MTPR

logging

Weyerhaeuser closed its lumber and plywood mills in Columbia Falls last week.
Eric Whitney

A job at the lumber mills in Columbia Falls was supposed to be the kind of job you’d have forever. But forever came to an end last Friday, when the Weyerhaeuser Company sawed its last logs at its lumber and plywood mills in the industrial heart of the Flathead Valley. The mills had been open since the late 1940s.

Montana Governor Steve Bullock announces the National Forest and Rangeland Management Initiative at Pyramid Mountain Lumber in Seeley Lake Montana August 16, 2016..
Corin Cates-Carney

In June, Montana’s Democratic Governor Steve Bullock was elected chairman of the Western Governors' Association. The WGA is made up of 14 Republicans, six Democrats and two independents.

Tuesday, Bullock announced that he’s launching a new WGA initiative. He’s calling it the National Forest and Rangeland Management Initiative.

In response to our August 4 interview with Bitterroot National Forest District Ranger Eric Winthers about the forest thinning project in the area of the Roaring Lion Fire, and the litigation over it, Forest Spokesman Tod McKay offered the following clarifications:  

Shortly after the Roaring Lion Fire broke out July 31st, charges and  counter-charges flew that a lawsuit or lawsuits had or had not stopped US Forest Service attempts to log or thin the affected area to reduce fire danger. 

I interviewed the Bitterroot National Forest's District Ranger about that on August 1st, you can read that interview, edited only for clarity, in its entirety below. 

On August 5th Bitterroot National Forest Public Affairs Officer Tod McKay sent me the following email: 

"I just want to clarify something that may have been a little confusing.  It was in response to your question on timing when you asked, 'so you guys were literally within weeks of getting out there and doing some treatment to reduce fire dangers?”' Eric (Winteher)’s response, 'Yes, the Forest Supervisor had signed the decision, and we were proceeding ahead, getting ready to get that going.'

Just a couple of clarifications on this.

  1.  We were a couple of weeks away from working on the contract to implement this project—i.e., not a couple of weeks away from on-the-ground thinning or logging. We expected to award a contract in September (before the end of the FY) and that work would begin in the winter.
  1. The lawsuit was filed July 26, 2016. Plaintiffs requested an injunction but none has been issued to date. In other words, we had no reason to, nor any plan to alter the Westside Project timeline at the point in time when the Roaring Lion Fire started.

We hope this helps clear-up confusion regarding the actual ‘start time’ of the project and are sorry that we weren’t more clear in the interview. "

We have also reached out to the attorney's for the litigants in the lawsuit, asking for comment, and have not heard back at this time.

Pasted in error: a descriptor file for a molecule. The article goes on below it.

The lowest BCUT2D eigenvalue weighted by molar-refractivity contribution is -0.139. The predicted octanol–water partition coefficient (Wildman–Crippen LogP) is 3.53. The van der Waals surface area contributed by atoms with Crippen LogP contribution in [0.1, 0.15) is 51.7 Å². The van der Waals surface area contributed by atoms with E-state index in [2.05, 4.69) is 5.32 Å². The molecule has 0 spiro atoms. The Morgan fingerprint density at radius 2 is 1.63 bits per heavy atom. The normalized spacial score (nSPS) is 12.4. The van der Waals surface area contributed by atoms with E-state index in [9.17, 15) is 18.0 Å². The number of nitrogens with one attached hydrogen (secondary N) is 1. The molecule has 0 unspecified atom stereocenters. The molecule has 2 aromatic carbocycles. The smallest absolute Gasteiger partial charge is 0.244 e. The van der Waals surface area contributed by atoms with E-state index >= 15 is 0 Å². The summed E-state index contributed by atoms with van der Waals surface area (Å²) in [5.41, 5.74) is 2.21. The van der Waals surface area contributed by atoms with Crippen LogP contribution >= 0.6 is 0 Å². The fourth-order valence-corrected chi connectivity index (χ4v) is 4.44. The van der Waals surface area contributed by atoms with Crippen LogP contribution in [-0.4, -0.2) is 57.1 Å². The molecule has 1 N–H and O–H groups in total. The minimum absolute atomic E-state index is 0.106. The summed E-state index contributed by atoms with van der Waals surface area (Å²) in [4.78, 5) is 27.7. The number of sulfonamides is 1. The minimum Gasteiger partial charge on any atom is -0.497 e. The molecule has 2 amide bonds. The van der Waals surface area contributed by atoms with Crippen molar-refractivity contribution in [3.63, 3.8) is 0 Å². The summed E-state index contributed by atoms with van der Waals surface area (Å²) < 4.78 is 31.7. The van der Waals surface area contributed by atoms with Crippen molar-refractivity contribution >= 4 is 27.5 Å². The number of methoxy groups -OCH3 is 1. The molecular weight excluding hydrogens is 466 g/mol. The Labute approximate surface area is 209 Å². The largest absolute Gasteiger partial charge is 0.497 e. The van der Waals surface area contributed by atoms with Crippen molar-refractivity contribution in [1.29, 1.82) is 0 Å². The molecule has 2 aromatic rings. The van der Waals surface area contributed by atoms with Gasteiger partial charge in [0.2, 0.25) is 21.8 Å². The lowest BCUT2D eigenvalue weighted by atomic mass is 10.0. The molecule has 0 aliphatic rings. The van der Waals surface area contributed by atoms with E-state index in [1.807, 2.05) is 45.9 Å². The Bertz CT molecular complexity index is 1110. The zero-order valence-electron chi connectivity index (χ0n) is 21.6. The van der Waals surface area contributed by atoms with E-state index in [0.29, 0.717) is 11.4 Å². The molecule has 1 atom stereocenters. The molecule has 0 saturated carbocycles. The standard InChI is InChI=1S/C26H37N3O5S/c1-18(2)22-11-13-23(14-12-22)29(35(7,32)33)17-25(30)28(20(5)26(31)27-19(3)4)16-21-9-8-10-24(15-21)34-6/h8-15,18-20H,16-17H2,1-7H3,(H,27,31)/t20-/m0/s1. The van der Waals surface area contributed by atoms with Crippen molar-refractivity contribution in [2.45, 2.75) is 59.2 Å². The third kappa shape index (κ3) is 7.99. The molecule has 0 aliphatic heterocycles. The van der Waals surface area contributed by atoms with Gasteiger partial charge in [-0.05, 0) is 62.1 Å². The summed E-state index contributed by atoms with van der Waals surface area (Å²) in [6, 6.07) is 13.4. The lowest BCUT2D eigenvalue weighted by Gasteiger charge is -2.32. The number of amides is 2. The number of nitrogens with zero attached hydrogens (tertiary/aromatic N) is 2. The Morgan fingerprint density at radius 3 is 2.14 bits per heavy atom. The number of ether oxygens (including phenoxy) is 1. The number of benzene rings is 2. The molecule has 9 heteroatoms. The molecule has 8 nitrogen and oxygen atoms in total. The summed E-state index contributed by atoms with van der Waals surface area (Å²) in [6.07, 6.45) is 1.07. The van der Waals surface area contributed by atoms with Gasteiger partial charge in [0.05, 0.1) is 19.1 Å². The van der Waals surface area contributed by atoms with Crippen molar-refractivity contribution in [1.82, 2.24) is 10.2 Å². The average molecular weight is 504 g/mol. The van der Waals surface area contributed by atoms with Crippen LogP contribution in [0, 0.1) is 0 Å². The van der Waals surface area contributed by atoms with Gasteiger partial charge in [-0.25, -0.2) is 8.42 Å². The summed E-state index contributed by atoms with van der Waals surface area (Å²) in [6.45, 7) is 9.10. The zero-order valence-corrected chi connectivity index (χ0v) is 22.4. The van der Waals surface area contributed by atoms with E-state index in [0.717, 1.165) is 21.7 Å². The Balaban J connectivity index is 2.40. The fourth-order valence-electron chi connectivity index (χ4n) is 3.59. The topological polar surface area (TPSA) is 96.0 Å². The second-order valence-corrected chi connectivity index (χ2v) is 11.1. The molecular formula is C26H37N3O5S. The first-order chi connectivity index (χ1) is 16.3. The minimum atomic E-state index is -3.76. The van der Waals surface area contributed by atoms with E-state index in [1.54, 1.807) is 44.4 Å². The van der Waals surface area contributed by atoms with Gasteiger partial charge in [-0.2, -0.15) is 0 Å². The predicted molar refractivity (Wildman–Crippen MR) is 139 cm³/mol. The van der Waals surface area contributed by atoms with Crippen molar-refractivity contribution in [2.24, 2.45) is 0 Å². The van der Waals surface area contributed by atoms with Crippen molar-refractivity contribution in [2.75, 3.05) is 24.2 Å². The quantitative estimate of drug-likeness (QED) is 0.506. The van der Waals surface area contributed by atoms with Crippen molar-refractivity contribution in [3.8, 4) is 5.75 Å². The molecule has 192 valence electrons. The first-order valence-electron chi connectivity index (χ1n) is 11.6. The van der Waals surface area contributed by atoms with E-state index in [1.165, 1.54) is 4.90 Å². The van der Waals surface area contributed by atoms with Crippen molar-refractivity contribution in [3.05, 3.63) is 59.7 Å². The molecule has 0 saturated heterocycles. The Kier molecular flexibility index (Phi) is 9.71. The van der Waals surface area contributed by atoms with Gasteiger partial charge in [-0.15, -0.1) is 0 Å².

We regret any confusion caused by publishing incorrect information given to us by the Bitterroot National Forest, and plan to follow up with additional reporting on this story. 

-Eric Whitney, News Director, Montana Public Radio. 

Part of the Bitterroot National Forest that’s burning in the Roaring Lion fire southwest of Hamilton was just a couple of weeks away from being logged and thinned – both to sell timber and to reduce fire danger. But a lawsuit filed three weeks after the project was approved put a halt to it.

Timber sales and thinning projects can have an impact on whether wildfires start and their ability to spread, but don't necessarily guarantee improved fire safety.

Firefighters call the Roaring Lion Fire one of the worst they've ever seen. A common refrain among evacuees: The Forest Service should more aggressively thin forests to prevent fires and create jobs.

RENEE MONTAGNE, HOST:

New Campaign Touts Benefits Of Blackfoot Clearwater Stewardship Project
Courtesy Blackfoot Clearwater Stewardship Project

A coalition of Seeley Lake and Ovando-area residents say they’ve developed a plan to both protect and use local public lands. The group’s rebooted its public relations campaign to attract some congressional attention.

A logging proposal just north of Whitefish seems to have widespread local backing. It’s also raised a few quality-of-life related concerns.

Hundreds of Montana timber workers will keep their jobs in mills in Evergreen and Columbia Falls, this after forest products giants Plum Creek Timber and Weyerhaeuser consummated their merger today.

Live and beetle killed trees in the Helena National Forest.
Steve Jess

State officials say the new kinds of forest management tools the Farm Bill gave them are good for both Montana’s forests and the state’s economy. But some environmentalists say those claims are dubious at best.

Wildland Firefighters working on fire line on the West Fork Fish Creek Fire in 2015.
Inciweb

The U.S. Forest Service will have to wait before it can change how it pays to fight wildfires.

When federal fire suppression funds run out during bad fire years, the agency has to transfer money from its other programs to cover those costs. Firefighting now costs the agency over half of its $5 billion total annual budget.

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